Nine groups fighting HIV in the Southern United States received a total of $485,000 in grants from the Elton John AIDS Foundation (EJAF) in partnership with The Elizabeth Taylor AIDS Foundation (ETAF).

The latest round of grants arrives from a continued partnership between the two foundations to battle the AIDS epidemic in the South, where the funding is needed most, according to a press release from ETAF, which provided $150,000 in support to the grants.

“Far too many people are denied equal rights and equal access to health care in this country, especially in the Southern U.S. This partnership helps to address the serious inequities that exist in the provision of education, diagnosis and treatment for the people most vulnerable to HIV/AIDS,” said ETAF managing director Joel Goldman in the press release. “Given the current political climate, it is crucial to coordinate responses with partners and collaborate to work smarter and be more efficient.”

“A lack of access to HIV testing and quality health care continues to make the U.S. South an epicenter of the AIDS crisis in our country,” added EJAF chairman David Furnish. “By making these grants, both foundations are committing to continued advocacy and investment in the South—particularly with regard to LGBTQ individuals and Black Americans—until we see meaningful and lasting change in the course of this epidemic.”

According to the press release, the nine grantees include:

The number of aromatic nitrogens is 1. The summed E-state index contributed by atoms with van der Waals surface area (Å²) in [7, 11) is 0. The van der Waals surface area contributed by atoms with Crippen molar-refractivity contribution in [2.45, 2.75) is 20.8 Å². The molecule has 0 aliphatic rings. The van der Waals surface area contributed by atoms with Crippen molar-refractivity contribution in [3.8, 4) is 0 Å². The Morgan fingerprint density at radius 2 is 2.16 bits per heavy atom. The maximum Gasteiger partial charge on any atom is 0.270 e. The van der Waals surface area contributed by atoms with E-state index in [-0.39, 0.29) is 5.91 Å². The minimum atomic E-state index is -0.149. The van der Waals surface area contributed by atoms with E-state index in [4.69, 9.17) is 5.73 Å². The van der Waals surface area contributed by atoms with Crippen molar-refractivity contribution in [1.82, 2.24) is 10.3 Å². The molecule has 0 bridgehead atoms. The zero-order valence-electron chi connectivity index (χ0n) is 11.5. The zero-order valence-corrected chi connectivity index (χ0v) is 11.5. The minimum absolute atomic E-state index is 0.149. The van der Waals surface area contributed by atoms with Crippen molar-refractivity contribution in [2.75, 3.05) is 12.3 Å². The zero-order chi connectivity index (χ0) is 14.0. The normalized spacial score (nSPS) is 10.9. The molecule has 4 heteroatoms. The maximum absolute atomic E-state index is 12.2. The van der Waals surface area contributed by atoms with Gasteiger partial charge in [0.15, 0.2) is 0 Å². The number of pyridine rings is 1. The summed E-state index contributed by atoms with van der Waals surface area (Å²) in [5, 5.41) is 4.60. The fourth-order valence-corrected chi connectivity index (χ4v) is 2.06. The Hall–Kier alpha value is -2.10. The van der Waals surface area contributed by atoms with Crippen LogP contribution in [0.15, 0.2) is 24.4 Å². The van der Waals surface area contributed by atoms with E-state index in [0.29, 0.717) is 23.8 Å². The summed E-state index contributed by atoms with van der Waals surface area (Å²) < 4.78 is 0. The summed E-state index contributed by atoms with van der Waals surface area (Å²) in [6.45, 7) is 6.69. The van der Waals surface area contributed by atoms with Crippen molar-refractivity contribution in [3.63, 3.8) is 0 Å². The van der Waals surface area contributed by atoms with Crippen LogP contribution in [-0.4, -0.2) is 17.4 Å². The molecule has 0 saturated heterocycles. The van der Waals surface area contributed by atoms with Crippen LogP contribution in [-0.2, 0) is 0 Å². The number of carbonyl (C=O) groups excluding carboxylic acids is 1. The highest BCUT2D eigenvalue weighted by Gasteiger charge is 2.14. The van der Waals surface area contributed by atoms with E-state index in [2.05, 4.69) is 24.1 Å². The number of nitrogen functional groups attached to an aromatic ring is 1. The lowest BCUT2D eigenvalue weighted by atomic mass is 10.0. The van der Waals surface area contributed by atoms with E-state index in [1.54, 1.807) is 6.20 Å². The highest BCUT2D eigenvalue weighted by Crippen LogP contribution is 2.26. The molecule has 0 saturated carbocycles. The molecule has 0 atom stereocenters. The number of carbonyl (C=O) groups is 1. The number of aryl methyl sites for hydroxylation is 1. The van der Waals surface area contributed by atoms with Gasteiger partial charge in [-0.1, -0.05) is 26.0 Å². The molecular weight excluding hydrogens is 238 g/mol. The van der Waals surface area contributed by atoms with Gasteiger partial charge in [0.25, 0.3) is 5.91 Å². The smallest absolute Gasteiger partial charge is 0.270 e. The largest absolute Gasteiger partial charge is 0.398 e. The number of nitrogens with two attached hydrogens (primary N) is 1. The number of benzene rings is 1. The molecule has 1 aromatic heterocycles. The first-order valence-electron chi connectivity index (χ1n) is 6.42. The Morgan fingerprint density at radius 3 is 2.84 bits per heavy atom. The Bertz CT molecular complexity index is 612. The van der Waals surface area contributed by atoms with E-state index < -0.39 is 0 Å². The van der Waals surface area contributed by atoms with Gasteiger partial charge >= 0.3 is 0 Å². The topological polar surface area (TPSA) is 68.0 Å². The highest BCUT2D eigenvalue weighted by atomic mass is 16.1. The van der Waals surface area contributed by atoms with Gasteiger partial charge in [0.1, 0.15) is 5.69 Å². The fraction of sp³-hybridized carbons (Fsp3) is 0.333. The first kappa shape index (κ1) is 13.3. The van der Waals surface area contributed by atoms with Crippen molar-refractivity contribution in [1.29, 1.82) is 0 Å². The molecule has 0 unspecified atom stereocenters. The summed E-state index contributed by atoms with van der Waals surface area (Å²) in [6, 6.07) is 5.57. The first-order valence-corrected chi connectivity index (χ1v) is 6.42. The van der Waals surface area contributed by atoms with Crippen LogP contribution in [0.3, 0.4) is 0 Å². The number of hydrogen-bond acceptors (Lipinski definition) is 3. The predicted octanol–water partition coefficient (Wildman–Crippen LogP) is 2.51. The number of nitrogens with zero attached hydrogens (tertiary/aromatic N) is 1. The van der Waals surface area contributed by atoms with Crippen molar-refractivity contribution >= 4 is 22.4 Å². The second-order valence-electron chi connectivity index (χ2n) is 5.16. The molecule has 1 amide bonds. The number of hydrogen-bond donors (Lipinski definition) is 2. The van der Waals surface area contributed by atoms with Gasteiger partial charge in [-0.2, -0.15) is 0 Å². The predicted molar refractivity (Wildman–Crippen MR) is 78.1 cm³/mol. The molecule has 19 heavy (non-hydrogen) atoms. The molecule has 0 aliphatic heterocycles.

• A Birmingham, Alabama, center providing a safe, supportive and affirming space for LGBTQ youth

  • A Georgia-based advocacy center focused on the impact of HIV/AIDS on young black gay men

  • A Jacksonville, Florida, organization providing young LGBT people with access to pre-exposure prophylaxis (PrEP)

  • A Memphis, Tennessee, program supporting the needs of Black gay families

  • An Atlanta, Georgia–based community organization engaging transgender people of color, the larger LGBTQ community and supportive allies to advocate for the end of policies that criminalize HIV/AIDS

  • LGBT youth programs in Atlanta, Georgia, and Corpus Christi, Texas

  • A symposium for organizations working with Black and Latino gay men in Memphis, Tennessee

  • A Columbia, South Carolina, program designed to help patients adhere to their HIV treatment regimen and achieve undetectable viral suppression

“In the 1980s when the AIDS epidemic began, Elizabeth Taylor was the brightest star in Hollywood, one of the greatest celebrities in the world,” said EJAF founder Elton John in the release. “But she was also willing to get her hands dirty. She stood up for gay people when few others would, and she got right into the nitty-gritty of AIDS policy and fought for the cause, without a moment’s hesitation or thought for her own reputation. Elizabeth was my dear friend, and she remains one of my heroes. I am extremely proud of EJAF’s partnership with The Elizabeth Taylor AIDS Foundation to help carry her great legacy forward.”

For a closer look at the challenges facing Black gay men in the South, read the POZ feature stories “Southern Exposure” and “PrEP: A Dream Deferred.” And for an inspiring look at advocates making a difference in the region, check out “The 2016 POZ 100: Celebrating the South.”